Craigslist and Nonprofit Advocacy

photo by acloudman, via Flickr

At my house, we love Craigslist. We found much of our kids’ outdoor play equipment on Craigslist and have unloaded a lot of our stuff in the process of home renovations, too. We even found some people to dig up the bushes in our front yard and carry them away, for free, on Craigslist!

But, until I read this post, I’d never thought about how nonprofit organizations might use Craigslist for their work, besides, I guess, as a classifieds section for employment listings.

And then the kind of genius of it struck me. I mean, yes, so most of the people going to Craigslist are either looking for a laugh at some of the “Missed Encounters” posts or scouting out a good deal on some used furniture, but so many eyes see the site (more than 50 million visitors/month, total), and it’s free and so easy to use, that it makes a lot of sense for our work, as well. In addition to posting events, which is a great idea, as discussed in the post above, here are my thoughts about how nonprofits might use Craigslist for advocacy.

Please, if you have any experiences with using Craigslist in your advocacy work, share it in the comments. Or, if you have questions or concerns about how it might apply, I want to hear those too. And if you have a Dora the Explorer Magic House that you’re willing to make a deal on…well, we should talk.

  • Connecting to activists in other parts of the country/region
    There are times when, for the purposes of a specific campaign, you have to extend your reach, and you’re kind of in “cold call” territory. I’ve actually had to get Yellow Pages for some small Kansas towns before to start calling people. Posting something on the Craigslist community section, under ‘groups’ or ‘politics’ or ‘events’ seems like a better way to do that, at least for anything that you’re not trying to keep secret.

  • Seeking volunteers
    I found a couple of postings on our local Craigslist of people looking for volunteer opportunities in nonprofit work, and an organization could both solicit volunteers and respond to those who are reaching out through this medium.

  • Soliciting in-kind donations
    You know, sometimes grassroots community groups need used furniture. And computers. And some of the other stuff that people offer for free (or cheap) on Craigslist. Sure, it would be great if we had the budgets to buy the best of everything but, um, we don’t.

  • Nonprofit organization discussions
    At least here locally, there is a NPO forum where individuals working in nonprofit organizations share ideas, resources, and questions with each other. There are obviously a lot of possibilities here related to coalition-building and campaign development, that warrant further attention, especially because the threads seem to move quickly and attract considerable discussion.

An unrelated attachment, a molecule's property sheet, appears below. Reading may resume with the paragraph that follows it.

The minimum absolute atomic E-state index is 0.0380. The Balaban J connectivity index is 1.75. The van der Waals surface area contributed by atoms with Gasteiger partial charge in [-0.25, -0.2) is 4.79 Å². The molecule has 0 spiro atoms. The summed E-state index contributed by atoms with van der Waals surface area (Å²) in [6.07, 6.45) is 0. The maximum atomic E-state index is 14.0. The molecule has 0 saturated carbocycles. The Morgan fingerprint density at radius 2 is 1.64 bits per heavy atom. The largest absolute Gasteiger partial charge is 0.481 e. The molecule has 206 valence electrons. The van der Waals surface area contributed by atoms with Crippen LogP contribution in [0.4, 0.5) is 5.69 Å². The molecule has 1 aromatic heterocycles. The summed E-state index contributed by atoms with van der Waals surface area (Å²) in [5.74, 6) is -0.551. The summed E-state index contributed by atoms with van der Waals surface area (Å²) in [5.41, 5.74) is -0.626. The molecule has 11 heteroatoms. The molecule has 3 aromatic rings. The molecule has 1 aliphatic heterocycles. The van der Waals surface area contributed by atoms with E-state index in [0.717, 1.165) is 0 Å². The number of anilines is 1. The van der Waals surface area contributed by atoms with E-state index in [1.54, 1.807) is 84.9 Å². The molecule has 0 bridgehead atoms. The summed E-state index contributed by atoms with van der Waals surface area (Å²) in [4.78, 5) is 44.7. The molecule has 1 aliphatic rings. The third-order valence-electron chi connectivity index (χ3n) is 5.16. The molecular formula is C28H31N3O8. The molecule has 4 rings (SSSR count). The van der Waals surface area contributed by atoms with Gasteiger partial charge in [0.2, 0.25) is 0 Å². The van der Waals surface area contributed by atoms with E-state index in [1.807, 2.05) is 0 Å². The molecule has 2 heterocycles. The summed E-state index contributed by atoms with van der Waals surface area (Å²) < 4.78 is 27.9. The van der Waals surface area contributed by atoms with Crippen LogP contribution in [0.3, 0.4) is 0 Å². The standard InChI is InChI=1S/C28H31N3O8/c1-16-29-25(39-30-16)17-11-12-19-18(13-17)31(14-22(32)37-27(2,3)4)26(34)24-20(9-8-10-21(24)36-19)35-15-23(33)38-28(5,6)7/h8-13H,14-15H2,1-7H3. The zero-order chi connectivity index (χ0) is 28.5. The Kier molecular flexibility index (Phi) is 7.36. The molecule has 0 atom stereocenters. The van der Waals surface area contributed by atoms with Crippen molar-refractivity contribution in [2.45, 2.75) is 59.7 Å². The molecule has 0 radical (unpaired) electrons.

When combined with promotion of events and recruitment of potential staff, it seems like there are a lot of possibilities for nonprofit advocates on Craigslist–admit it, you’re spending your lunch hour looking for a rug on there anyway, so you could work up a post, too!

  • 2 responses to “Craigslist and Nonprofit Advocacy

    1. The ironic thing, though, is that in many countries (including the U.S.), Craigslist has a human trade section. They claim that it us only used for things like prostitution, but actually it’s used for trafficking and exploitation, too. It’s a love-hate relationship with that website.

      • Caleb, this is horrifying! I seriously had no idea. Where would you even find something like that on Craigslist? As soon as I read your comment, I went to look–do they post it under the personals or something? What can we do to put pressure on Craigslist to increase their surveillance of stuff like this? It’s obviously possible, given the intense self-policing of a site like Wikipedia. Thanks so much for bringing this to my attention; I have actually been thinking about you all week, because I just read this Millennial Makeover book about the Millennial generation and their civic-mindedness and the role that faith plays in motivating their participation in public life, and it was like I was reading a description of you! Seriously, let me know if there are any campaigns around Craigslist that I can join–we use it all the time, but we can’t, not if they demonstrate that they don’t care about stopping trafficking.

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